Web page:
|Agility is not just dogs jumping around|
We knew Vizslas were fast runners, amazing trail/obstacle racers, and we knew they could jump high, but we didn’t quite realize what an agile little bunny we had with Whiskey. Early on we encouraged her to climb up stumps, problem solve barriers, and navigate steep cliffs. We were thinking to ingrain her with a joy of climbing, yet a healthy regard about what was within her limits or unsafe. Now she loves to climb for fun!
|a very little Whiskey learning to walk along logs|
|we encouraged her to climb|
|and so she was fearless!|
|balancing on strange shapes|
All this made agility classes seem so attractive. We were lucky enough to find an agility class downtown that also mixed in intermediate obedience. In fact, there is a ton of obedience necessary to run an agility course well. A dog that is easily distracted, or doesn’t follow at heel would be really difficult to get through a course. And a super bonus and surprise was our class had 3 vizslas (out of 4 dogs!). Watch the experts here– I’m just super amazed at these dogs and trainers!
|are we ready for class today?|
|practicing stay with distractions|
Whiskey’s half-sister Millie was one of those Vizslas, and we would usually meet up for a romp at the park before heading to class so they were sufficiently tired enough to concentrate. Our first classes we started with some obedience training (heeling, staying with distractions) before trying out the course. We also switched to short leashes that didn’t trail when they went into tunnels.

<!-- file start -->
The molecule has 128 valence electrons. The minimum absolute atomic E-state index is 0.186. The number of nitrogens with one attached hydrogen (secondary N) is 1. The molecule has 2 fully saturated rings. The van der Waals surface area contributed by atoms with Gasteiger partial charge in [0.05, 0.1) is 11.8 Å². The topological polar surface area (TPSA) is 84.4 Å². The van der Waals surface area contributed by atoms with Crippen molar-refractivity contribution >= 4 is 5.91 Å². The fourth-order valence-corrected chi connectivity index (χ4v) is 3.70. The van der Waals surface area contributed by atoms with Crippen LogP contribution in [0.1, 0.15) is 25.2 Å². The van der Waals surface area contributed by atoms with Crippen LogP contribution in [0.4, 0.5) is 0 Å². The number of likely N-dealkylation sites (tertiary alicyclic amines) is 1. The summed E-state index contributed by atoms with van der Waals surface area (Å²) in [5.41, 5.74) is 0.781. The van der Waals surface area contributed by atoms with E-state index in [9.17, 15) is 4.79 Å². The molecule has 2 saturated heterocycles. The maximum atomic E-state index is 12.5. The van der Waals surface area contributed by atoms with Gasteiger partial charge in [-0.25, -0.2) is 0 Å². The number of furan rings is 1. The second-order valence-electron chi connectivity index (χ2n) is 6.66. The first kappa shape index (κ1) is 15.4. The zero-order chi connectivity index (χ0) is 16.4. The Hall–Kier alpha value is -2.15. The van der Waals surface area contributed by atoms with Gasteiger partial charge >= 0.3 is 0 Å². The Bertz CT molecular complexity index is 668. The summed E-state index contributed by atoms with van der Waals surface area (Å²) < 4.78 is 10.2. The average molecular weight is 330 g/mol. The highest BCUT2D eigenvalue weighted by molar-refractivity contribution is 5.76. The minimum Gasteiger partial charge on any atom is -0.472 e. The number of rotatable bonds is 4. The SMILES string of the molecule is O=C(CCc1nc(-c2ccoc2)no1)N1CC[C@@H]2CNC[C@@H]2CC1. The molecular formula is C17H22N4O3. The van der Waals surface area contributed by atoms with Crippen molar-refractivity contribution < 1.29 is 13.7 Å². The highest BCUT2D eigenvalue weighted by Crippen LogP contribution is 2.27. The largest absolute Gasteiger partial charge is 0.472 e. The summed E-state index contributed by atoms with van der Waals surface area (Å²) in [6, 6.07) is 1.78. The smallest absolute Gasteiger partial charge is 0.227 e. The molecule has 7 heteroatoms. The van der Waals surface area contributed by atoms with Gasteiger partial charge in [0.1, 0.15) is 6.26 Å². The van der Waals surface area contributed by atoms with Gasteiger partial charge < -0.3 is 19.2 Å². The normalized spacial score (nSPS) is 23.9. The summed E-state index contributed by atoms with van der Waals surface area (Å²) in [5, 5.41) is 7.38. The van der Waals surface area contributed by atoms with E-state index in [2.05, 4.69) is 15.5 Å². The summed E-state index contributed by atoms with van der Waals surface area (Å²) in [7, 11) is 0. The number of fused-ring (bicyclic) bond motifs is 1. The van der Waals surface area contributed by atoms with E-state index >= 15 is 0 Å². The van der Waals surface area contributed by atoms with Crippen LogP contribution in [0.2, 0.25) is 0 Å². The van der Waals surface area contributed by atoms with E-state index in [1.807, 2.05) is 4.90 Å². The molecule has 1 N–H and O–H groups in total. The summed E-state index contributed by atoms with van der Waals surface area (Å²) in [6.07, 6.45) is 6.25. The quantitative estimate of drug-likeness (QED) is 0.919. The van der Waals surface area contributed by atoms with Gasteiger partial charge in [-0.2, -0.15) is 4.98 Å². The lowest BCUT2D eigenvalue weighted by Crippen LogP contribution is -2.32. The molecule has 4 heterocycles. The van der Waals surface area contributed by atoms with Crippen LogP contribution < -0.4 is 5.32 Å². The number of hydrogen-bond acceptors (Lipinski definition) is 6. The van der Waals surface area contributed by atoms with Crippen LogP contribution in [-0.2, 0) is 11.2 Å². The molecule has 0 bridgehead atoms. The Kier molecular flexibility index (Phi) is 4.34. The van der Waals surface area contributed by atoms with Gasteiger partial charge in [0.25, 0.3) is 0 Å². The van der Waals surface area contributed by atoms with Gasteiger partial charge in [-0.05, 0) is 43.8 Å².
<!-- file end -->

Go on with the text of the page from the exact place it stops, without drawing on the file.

|I dunno about this!|
|our first classes had the ladder on the ground|
|gets raised as we go|
The hardest obstacle was the weaving poles. It’s not a natural movement for these hunting dogs, and I would venture to say that herding dogs would have an easier time with the movement. Tunnels and jumps were super easy though, and we’ve had Whiskey balance on logs so often as a pup that the see-saw wasn’t a problem at all. The biggest challenges were when the tunnels got longer, or had a sharp bend in them. Also, Whiskey found the chute and sharp corners in the course (two jumps at 90 degrees) difficult not to veer off course. Our instructor changed the course several times a lesson so we never got bored.
|weaving is hard!|
|you must tell them which way to go|
|see-saws can be hard for lots of dogs|
|waiting our turn|
|this chute business isn’t so easy either|
One of the things worth considering was that our lessons were held indoors on a hard surface (the green was a thin layer) and a 10 month old is still developing so jolts and jumping and running shouldn’t be encouraged much. We thought once a week was ok (we only walk the course a couple times and our speed couldn’t be considered a ‘run’), especially since we do all our training and practicing in the forest. It was also great to get in the obedience training and realize our “stay” was pretty poor with distractions. In the end we were able to run the course mostly off leash (except for the weaving poles. Did I mention our class uses no treats? That’s not easy for Whiskey! We were also the youngest by far and we did pretty good, if I may say so myself.
|sit-stay, then calling her over the jumps|
|is that a tired Vizsla I see?|
|oops I can’t hold the page right!|